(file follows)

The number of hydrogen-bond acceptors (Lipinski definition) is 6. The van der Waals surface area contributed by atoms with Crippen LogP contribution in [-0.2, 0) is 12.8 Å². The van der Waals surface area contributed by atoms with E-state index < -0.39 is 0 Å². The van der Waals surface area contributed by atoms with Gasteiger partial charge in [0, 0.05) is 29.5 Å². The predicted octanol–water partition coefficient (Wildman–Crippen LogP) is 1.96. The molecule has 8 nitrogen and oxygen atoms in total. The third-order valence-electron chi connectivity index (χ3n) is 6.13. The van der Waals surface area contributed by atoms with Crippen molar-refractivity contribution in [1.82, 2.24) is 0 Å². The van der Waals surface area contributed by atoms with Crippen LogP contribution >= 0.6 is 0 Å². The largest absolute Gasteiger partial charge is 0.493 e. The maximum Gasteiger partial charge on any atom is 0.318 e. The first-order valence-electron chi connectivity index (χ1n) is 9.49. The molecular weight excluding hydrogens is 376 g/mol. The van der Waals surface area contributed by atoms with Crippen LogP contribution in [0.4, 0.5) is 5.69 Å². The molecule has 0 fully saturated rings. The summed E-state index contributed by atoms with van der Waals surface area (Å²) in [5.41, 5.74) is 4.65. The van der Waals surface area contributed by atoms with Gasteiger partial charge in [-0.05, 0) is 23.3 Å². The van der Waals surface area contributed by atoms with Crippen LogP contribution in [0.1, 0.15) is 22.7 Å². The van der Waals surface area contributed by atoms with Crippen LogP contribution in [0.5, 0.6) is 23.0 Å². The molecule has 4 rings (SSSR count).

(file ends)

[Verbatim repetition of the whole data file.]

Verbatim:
The number of hydrogen-bond acceptors (Lipinski definition) is 6. The van der Waals surface area contributed by atoms with Crippen LogP contribution in [-0.2, 0) is 12.8 Å². The van der Waals surface area contributed by atoms with E-state index < -0.39 is 0 Å². The van der Waals surface area contributed by atoms with Gasteiger partial charge in [0, 0.05) is 29.5 Å². The predicted octanol–water partition coefficient (Wildman–Crippen LogP) is 1.96. The molecule has 8 nitrogen and oxygen atoms in total. The third-order valence-electron chi connectivity index (χ3n) is 6.13. The van der Waals surface area contributed by atoms with Crippen molar-refractivity contribution in [1.82, 2.24) is 0 Å². The van der Waals surface area contributed by atoms with Crippen LogP contribution >= 0.6 is 0 Å². The largest absolute Gasteiger partial charge is 0.493 e. The maximum Gasteiger partial charge on any atom is 0.318 e. The first-order valence-electron chi connectivity index (χ1n) is 9.49. The molecular weight excluding hydrogens is 376 g/mol. The van der Waals surface area contributed by atoms with Crippen LogP contribution in [0.4, 0.5) is 5.69 Å². The molecule has 0 fully saturated rings. The summed E-state index contributed by atoms with van der Waals surface area (Å²) in [5.41, 5.74) is 4.65. The van der Waals surface area contributed by atoms with Gasteiger partial charge in [-0.05, 0) is 23.3 Å². The van der Waals surface area contributed by atoms with Crippen LogP contribution in [0.1, 0.15) is 22.7 Å². The van der Waals surface area contributed by atoms with Crippen LogP contribution in [0.5, 0.6) is 23.0 Å². The molecule has 4 rings (SSSR count).